- Transience is part of the digital mind-set, our throw-away society maybe is being saved however by the need to improve and protect the planet and stop killing trees for paper. Whilst we revel in the archiving and ability to share and collaborate on projects now, I do wonder what will happen and how in this quagmire of home-made media we will do to preserve our archives if something unexpected happens. How will anyone decide and save not just the momentous bits but the parts that tell the story of ordinary lives, the momentous stuff, will remain the preserve of the professional digital curators.
- Threat of digital official documents what will be the digital archives of the future? We can quite easily, through a documented and evidenced trail work out immediate family history (back say 200 years or more.) Now because of offficial documents going online not just the BDM and Census but even tax records that were previously written and recorded on documents by hand. Now VAT and Tax returns are online, the cost of census is disputed as a valuable service to government and society, who will store the archives needed for tomorrow.
- Recent Google TV and online ads even promote the documenting of a young life from before birth on email, its a nice idea but how will you know it will be there for that child in 50 years time…We can’t know that whether Google will even still exist in 20 years time. That might seem improbable now but go back 50 years how many companies survived half a century or more. Some companies do but not that many and would you risk the history of your families future on a maybe…
- In articles about how to use IT for you and your history project we will explore how best this can be done from a range of the cloud and web based services we all use, that are great fantastic and often free to use. You may document your life and automate a timeline but even if the company exists in x years time if we dont leave our passwords with the understandable concerns about privacy who could even access your data unless it was already published?
- These fabulous resources are growing all the time in capability, capacity and speed. We should all use them and embrace them but with one-eye on how do we help the generations in your family tree to find the terabytes of data, just magnetic bits and bytes, that are the outcome of your own historic research together with your archives of life as it happens now…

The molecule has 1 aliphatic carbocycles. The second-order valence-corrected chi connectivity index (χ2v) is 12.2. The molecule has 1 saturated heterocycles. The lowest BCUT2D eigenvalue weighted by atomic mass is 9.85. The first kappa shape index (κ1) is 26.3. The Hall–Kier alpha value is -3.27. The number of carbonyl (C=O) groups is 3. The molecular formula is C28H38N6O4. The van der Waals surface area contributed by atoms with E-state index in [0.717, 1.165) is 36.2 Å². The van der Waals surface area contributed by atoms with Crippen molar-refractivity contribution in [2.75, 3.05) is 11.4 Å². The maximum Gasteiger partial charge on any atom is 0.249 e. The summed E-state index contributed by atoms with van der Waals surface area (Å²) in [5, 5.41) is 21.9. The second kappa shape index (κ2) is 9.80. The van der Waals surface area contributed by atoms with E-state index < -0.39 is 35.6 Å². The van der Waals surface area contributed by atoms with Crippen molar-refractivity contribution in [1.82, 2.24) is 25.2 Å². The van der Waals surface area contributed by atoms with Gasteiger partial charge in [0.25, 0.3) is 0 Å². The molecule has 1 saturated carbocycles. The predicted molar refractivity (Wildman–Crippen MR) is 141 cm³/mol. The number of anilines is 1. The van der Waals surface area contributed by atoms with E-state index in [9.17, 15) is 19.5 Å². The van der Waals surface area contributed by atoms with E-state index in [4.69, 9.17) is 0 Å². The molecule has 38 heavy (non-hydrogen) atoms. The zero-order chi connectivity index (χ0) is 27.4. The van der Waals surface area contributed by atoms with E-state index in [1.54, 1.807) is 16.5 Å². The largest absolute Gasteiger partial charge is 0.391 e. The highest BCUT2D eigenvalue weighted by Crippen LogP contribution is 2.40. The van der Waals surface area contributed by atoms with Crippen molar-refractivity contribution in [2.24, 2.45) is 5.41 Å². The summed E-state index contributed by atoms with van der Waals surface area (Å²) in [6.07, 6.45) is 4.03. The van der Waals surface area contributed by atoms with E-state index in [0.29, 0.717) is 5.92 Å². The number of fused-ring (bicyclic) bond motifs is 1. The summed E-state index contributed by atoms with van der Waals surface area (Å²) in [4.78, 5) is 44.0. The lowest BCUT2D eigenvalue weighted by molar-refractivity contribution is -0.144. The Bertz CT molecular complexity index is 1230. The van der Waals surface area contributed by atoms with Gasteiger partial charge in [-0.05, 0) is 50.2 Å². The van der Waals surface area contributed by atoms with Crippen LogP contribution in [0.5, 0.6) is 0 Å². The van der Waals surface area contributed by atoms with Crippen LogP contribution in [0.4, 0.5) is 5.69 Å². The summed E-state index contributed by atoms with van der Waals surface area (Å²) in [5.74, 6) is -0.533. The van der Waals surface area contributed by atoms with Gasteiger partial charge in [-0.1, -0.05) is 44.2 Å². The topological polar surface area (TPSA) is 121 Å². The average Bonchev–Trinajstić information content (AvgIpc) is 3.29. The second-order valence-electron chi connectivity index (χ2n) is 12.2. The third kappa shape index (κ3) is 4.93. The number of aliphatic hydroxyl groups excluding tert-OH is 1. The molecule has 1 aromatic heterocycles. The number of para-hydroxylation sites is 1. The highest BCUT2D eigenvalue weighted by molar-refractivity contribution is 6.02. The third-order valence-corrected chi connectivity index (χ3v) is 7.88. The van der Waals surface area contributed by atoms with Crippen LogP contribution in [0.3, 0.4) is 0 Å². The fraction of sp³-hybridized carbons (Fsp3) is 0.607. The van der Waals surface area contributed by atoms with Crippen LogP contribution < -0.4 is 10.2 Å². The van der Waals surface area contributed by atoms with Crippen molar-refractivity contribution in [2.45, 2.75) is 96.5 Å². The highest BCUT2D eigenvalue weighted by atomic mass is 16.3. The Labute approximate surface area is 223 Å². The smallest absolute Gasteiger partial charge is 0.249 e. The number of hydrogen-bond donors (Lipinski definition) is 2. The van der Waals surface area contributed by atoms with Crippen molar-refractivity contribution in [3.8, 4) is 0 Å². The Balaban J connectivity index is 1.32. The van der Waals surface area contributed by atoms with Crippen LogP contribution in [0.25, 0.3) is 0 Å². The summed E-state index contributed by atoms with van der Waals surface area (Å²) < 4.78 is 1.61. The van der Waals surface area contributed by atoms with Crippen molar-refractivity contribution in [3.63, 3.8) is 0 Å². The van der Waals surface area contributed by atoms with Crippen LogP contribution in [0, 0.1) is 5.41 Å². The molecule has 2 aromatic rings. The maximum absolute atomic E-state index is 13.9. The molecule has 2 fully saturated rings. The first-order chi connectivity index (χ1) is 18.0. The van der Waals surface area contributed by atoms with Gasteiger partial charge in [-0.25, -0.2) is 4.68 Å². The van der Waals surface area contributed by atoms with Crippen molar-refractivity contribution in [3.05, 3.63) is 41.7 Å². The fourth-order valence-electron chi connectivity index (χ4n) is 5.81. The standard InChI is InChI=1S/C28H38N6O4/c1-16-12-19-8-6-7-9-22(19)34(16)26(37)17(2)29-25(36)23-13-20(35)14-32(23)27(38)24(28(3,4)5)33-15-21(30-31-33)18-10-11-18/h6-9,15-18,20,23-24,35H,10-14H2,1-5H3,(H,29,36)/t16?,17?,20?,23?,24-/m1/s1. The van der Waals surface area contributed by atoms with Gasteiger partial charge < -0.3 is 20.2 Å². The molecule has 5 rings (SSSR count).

- The Guild of One Name studies, the Society of Genalogists, and many more want to help preserve these resources but they will be overwhelmed with data. Backups are fine if they are in a data format you can exchange, decode and retain the attached files documents,pictures, videos offline on a reliable media of good quality, not just a hard disk but DVDs as well! Backups in just a particular format that needs the specific vendors tools to decode and recover are not.
- Serious data journalism that deal with facts and data is already leading the way.
- There is an obvious area where open access can begin to help even with basic family history. It’s with open access to family tree data (excluding living relatives of course.) More of this soon but when a tree is public, it will help to improve the quality of family trees and mean that others can benefit and vice versa from our earnest endeavours and shared objectives to better understand who we are, where we came ,how the people that came before us shaped our genes and how that insight might further help inform and enlighten our future generations.
- So we have got to make this manageable and possible. The future GEDCOMX et al and versions thereof derived from the version 5.5 the GEDCOM file format that underpins family history core records will be vital in this area and work is in hand on developing it but thats been happening for quite a while and it needs to speed up. We all really need this standard to move forward and catch-up with the state of technology as the GEDCOM file format sadly lags behind current capabilities.
- With the decline of paper documents, the need to save trees, digital is here to stay, lets make sure we find a way to pass on and share our digital inheritance. Lots to share and discuss in the months to come, please feel free to comment and on Facebook, here or any of the channels that suit you best, our digital doors are always open!
- You might like to also listen to the excellent Professor Nigel Shadbolt and Tim Berners Lee working as advisors to the UK government on open data or visit the Guttenberg project set-up by the late Michael Stearn , a great example of an open resource.
- There is of course another intriguing connection a set of equal and opposing forces that can cause inertia. Is this set of forces an enabler or inhibitor to doing things the best way? The protection of ideas, copyright and patents, original works and the protection and rewarding of earnest endeavours to innovate and create new ideas brought to productive fruition.
- This drives the need for profit to fund such endeavours.
- It is a legitimate need, finance funds all this technology and it costs a lot. Take a look at the impact of patents looking at the unique and very current legacy of Steve Jobs honoured in a new Smithsonian collection. How many penniless artists scientists and inventors could we sustain? Where would Steve Job’s eco system for Apple Developers have been if he could not protect his market?